Trump isolated at climate talks

Donald Trump

Donald Trump

Innocent Ruwende in Bonn, Germany
American president Donald Trump has been isolated and continues to receive worldwide condemnation following his infamous decision to withdraw America from the Paris Climate Agreement in which several countries pledged to reduce emissions of planet-warming gases over the coming decades. At the climate talks in Bonn, Germany, parties are meeting without him and are optimistic that the implementation of the rules of the Paris Agreement signed in Paris last year, will be finalised this year, with Fiji making history as the first Pacific Island nation to hold the COP presidency.

Mr Trump’s decision, which has seen him sidelined, has driven other nations to take action, with China spurred to play an active role while France has announced its own Climate summit and Germany re-electing Angela Merkel as “the climate chancellor”. War ravaged Syria, which has been the only member of the United Nations not to sign onto the accord, on Tuesday announced its intentions to sign the agreement during the ongoing climate talks in Germany. Syria’s representative to the climate talks, Wadah Katmawi, said his country last month passed a law declaring its decision to join the accord.

“I’d like to assure you that the Arab Syrian Republic supports the implementation of the Paris Accord in order to achieve global objectives and reflect the principles of justice and joint responsibilities that are assigned according to the capacity of each signatory,” he said. Katmawi also called on developed countries to honour their legal and humanitarian responsibilities in assisting developing countries with technical and financial support.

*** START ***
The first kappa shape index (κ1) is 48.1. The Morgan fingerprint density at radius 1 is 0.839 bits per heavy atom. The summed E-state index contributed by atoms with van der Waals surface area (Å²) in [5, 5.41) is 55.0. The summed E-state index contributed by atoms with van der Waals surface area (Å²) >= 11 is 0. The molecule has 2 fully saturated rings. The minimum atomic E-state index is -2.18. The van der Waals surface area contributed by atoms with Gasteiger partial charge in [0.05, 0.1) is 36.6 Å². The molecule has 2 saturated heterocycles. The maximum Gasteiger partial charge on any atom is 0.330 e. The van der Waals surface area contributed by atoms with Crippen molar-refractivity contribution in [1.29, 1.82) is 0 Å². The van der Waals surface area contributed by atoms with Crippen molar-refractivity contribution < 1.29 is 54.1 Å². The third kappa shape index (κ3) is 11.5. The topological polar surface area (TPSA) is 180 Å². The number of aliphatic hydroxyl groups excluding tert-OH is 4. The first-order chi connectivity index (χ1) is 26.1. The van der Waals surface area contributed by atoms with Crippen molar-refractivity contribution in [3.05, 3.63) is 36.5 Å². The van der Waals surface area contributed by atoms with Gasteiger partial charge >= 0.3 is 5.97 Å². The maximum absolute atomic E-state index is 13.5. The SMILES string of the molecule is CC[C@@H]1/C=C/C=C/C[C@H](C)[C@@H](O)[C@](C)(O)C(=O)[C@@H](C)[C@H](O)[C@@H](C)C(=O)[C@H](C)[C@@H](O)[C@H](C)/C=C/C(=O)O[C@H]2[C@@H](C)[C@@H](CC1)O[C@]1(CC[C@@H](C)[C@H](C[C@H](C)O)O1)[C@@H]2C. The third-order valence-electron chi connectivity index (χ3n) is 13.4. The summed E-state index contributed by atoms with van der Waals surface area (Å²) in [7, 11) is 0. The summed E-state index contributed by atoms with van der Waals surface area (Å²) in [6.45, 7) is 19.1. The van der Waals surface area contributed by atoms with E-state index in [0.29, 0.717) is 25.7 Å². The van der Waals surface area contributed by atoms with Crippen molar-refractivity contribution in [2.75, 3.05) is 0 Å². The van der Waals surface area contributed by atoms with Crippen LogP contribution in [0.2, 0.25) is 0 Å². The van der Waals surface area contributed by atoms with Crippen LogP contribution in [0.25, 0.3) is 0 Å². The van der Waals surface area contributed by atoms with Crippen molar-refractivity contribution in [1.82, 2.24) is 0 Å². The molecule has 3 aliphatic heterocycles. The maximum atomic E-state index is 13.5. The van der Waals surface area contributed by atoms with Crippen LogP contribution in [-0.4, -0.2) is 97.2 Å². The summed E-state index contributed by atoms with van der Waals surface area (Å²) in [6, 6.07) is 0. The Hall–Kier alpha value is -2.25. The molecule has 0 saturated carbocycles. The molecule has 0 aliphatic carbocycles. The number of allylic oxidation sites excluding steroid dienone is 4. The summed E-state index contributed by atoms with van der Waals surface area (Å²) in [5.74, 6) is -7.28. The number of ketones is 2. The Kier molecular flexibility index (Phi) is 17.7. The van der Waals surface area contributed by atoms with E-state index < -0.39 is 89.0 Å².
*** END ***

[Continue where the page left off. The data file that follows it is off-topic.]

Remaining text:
“Countries that are entering a post-war recovery period, such as mine, need to be recognised as a priority when it comes to reconstruction and reorganising climate and the environment,” he said. Nicaragua, which was refusing to sign because it felt the agreement did not do enough to combat climate change, signed last month. Trump has been receiving flak even in his home country, with California Governor Edmund G. Brown Jr announcing that his state would host the world’s climate leaders at a major summit in San Francisco next year.

The Global Climate Action Summit will take place in September 2018. Mr Brown’s office, in a statement on Thursday last week, said California would convene representatives from sub-national governments, businesses, investors and civil society at the summit.

“I know President Trump is trying to get out of the Paris Agreement, but he doesn’t speak for the rest of America,” Brown said. “We in California and in states all across America believe it’s time to act, it’s time to join together and that’s why at this Climate Action Summit we’re going to get it done,” he said. A Climate Science Special Report, released last Friday by 13 federal agencies in the US as part of the quadrennial National Climate Assessment contrary to Mr Trump’s claims, confirmed that human action was the major cause of climate change.

“This assessment concludes, based on extensive evidence, that it is extremely likely that human activities, especially emissions of greenhouse gases, are the dominant cause of the observed warming since the mid-20th century,” said the report. The findings, which were approved for release by the White House, come as Trump and his top advisors are defending their climate change policies which promote the US fossil fuel industry.